My 2 cents.

jerry adams
(retiredjerry) - MLife

Locale: Oregon and Washington
Re: Starlyte on 05/02/2014 17:51:52 MDT Print View

Too difficult for the regulations to allow some alcohol stoves, not others?

You'de have to have some regulatory group certifying some stoves safe?

Adam Kilpatrick
(oysters) - MLife

Locale: South Australia
Re: Starlyte on 05/02/2014 18:05:41 MDT Print View

Yes, but you never have to pour fuel from a canister container into the canister stove. This is where the danger is with the fires, its not just with the stove once its running per se. The problem with alcohol is that you can easily spill a little out of the lip of a bottle off the edge of the stove. Once you light up the stove, everything lights up. If you watch enough people using stoves, especially newbies, you'll see that they spill fuel and light it up outside of the stove, way, way more times than someone accidentally kicks a lit stove over. Kicking the stove over is a similar risk for any stove (except esbit, that's definitely lower).

In Schools in South Australia (big fire risk area, our regulations are very strict), they only allow the trangia safety bottles to minimise this risk. I still think its too risky, they should ban alcohol. Only takes one kid new to hiking to make a stuff up and set alight an entire national park. I have nightmares that a Scout will do this and the implications for Scouting (as well as the environment, though fire is a natural part of our landscape).

Bob Gross
(--B.G.--) - F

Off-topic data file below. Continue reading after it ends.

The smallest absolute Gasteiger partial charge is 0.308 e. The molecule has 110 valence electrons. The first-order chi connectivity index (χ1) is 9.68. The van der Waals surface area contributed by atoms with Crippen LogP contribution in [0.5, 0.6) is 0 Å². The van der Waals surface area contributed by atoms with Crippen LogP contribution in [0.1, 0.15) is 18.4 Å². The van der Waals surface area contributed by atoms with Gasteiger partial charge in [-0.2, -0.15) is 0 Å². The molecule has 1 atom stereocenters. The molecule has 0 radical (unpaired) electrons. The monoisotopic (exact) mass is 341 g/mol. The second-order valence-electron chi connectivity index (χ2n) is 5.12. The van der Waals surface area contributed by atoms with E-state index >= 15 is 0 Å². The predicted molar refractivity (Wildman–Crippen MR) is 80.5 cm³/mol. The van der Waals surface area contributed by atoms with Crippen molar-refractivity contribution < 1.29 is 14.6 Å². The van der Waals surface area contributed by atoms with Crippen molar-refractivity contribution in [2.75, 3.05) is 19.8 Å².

Locale: Silicon Valley
Re: Hikin Jim's "Dry Out West" Stove Article at GG on 05/02/2014 18:21:01 MDT Print View

My normal summer stove fuel of choice is Esbit. If I thought that I was going to have to get a permit from some unknown agency with unknown rules, then I would also have a butane stove in my car, just in case. If I liked alcohol stoves a little more, then I would take one of several stoves that I have, and I keep a gallon of fuel on hand for that reason. I don't own a Starlyte, but it seems like the cat's meow as far as fire safety goes, but I don't know if the forest service people look at it the same way. Otherwise, I've never had a problem with my 12-10 stove. It seems to me that just about any alcohol stove within a titanium cone would be pretty safe. But that is just one user's opinion.

Just a few weeks ago, I was snow camping with two others. I guess there isn't much fire danger when snow camping. Although I normally use white gas for that, I used butane this time.

The only problem I have is with the various agencies that change their rules and change their interpretation of the rules. They should hang a sign up by each permit station that shows various stove photos, and they can paint a big red X mark over the ones that are too dangerous to use on a particular day.

--B.G.--

Tom Kirchner
(ouzel) - MLife

Locale: Pacific Northwest/Sierra
Re: Re: Starlyte on 05/02/2014 19:19:54 MDT Print View

"The problem with alcohol is that you can easily spill a little out of the lip of a bottle off the edge of the stove. Once you light up the stove, everything lights up. If you watch enough people using stoves, especially newbies, you'll see that they spill fuel and light it up outside of the stove"

Just wipe it off with the edge of a bandana. That's what I do on the rare occasions when I mess up with my squirt bottle.

Adam Kilpatrick
(oysters) - MLife

Locale: South Australia
Re: Re: Re: Starlyte on 05/02/2014 20:01:10 MDT Print View

Or miss the stove entirely. You don't go hiking with teenagers do you? Its not hard to make a mess. I'd like to see you use your bandana to get alcohol out of the A0 horizon.

In any case, when regulators make these regulations they aren't thinking about experienced hikers on BPL. They are thinking about other's who aren't so intelligent or experienced and more likely to make a stupid mistake.

Derek M.
(dmusashe) - M

Locale: Pacific Northwest
Re: Re: Re: Re: Starlyte on 05/03/2014 02:45:43 MDT Print View